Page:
Ringworm can linger in wood for years which means your horse can catch it from leaning over fences for a long period of time, with Pool House Equine Clinic Vet Gil Riley, we find out more.
Q: Someone's horse on my yard has ringworm. How can I stop my horse from getting it?
A: Ringworm is a contagious fungal condition that’s spread from horse to horse.
In addition, it can survive for up to 12 years in timber so your horse can catch it from stables or even fences that have previously been rubbed on by infected horses.
Horses showing the condition should be separated from others and washed with an effective anti-fungal wash at least three or four times with four days between each wash.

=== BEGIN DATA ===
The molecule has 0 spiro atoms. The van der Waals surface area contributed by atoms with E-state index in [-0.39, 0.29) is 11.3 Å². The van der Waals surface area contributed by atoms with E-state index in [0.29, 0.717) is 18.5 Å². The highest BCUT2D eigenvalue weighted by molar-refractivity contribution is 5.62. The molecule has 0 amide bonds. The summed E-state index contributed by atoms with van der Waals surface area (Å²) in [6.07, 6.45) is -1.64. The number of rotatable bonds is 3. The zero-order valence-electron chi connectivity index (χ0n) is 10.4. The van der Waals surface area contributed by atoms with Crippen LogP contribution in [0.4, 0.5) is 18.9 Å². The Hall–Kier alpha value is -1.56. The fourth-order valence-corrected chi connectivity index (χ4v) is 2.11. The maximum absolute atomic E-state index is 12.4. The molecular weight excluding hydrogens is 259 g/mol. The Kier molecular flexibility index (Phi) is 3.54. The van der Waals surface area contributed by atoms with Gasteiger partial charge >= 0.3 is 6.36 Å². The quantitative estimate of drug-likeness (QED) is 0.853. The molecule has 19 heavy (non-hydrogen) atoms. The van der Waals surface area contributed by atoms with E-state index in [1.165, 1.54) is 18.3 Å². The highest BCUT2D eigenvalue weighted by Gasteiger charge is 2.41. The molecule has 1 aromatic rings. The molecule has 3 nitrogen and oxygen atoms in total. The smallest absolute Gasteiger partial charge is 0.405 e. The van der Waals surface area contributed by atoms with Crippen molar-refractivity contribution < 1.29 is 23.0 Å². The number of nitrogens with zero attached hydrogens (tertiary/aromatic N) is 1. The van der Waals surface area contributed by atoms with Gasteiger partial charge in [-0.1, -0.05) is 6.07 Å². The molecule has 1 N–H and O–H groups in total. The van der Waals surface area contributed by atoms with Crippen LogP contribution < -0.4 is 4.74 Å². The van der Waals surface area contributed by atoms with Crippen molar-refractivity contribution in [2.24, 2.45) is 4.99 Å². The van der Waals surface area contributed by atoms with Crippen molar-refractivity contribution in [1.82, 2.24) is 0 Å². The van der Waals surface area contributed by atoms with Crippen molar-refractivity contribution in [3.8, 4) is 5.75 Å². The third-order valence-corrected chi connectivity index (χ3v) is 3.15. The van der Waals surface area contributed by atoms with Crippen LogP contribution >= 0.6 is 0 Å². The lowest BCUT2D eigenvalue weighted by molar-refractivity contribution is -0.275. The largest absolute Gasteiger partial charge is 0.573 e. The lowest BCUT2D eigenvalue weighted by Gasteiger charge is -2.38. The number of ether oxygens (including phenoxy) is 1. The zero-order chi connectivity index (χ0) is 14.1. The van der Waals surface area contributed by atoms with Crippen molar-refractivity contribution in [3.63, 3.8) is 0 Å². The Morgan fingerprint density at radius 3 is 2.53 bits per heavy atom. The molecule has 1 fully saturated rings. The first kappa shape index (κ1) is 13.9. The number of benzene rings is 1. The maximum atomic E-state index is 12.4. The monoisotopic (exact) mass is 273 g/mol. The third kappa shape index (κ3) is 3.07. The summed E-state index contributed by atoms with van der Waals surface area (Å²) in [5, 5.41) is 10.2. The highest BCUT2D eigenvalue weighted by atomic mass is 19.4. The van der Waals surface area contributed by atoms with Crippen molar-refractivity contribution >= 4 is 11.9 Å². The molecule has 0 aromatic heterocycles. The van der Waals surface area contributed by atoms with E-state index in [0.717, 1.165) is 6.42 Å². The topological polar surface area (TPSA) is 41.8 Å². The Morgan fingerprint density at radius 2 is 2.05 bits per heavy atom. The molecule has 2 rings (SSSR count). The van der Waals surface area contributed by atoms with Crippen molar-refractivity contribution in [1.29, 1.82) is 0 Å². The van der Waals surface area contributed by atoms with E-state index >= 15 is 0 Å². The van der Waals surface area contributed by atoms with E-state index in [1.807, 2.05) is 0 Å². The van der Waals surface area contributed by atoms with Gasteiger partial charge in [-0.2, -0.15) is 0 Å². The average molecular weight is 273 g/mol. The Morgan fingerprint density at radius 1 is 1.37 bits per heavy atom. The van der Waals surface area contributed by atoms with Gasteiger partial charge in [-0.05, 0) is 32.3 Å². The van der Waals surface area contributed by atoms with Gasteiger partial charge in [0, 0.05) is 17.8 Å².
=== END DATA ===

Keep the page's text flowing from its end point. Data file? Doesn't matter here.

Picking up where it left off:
Tack should also be washed and your horse’s stable thoroughly cleaned and disinfected.
Monitor your horse closely and if a hairless patch does develop your vet will be able to take a pluck of hair and culture it to confirm whether ringworm is present or nor.
Either way, you should always start doing the anti-fungal washes if another horse has ringworm on the yard.
Ringworm can have an incubation period or up to six weeks, which is the time between contraction of the condition and showing signs, so monitoring your horse is imperative.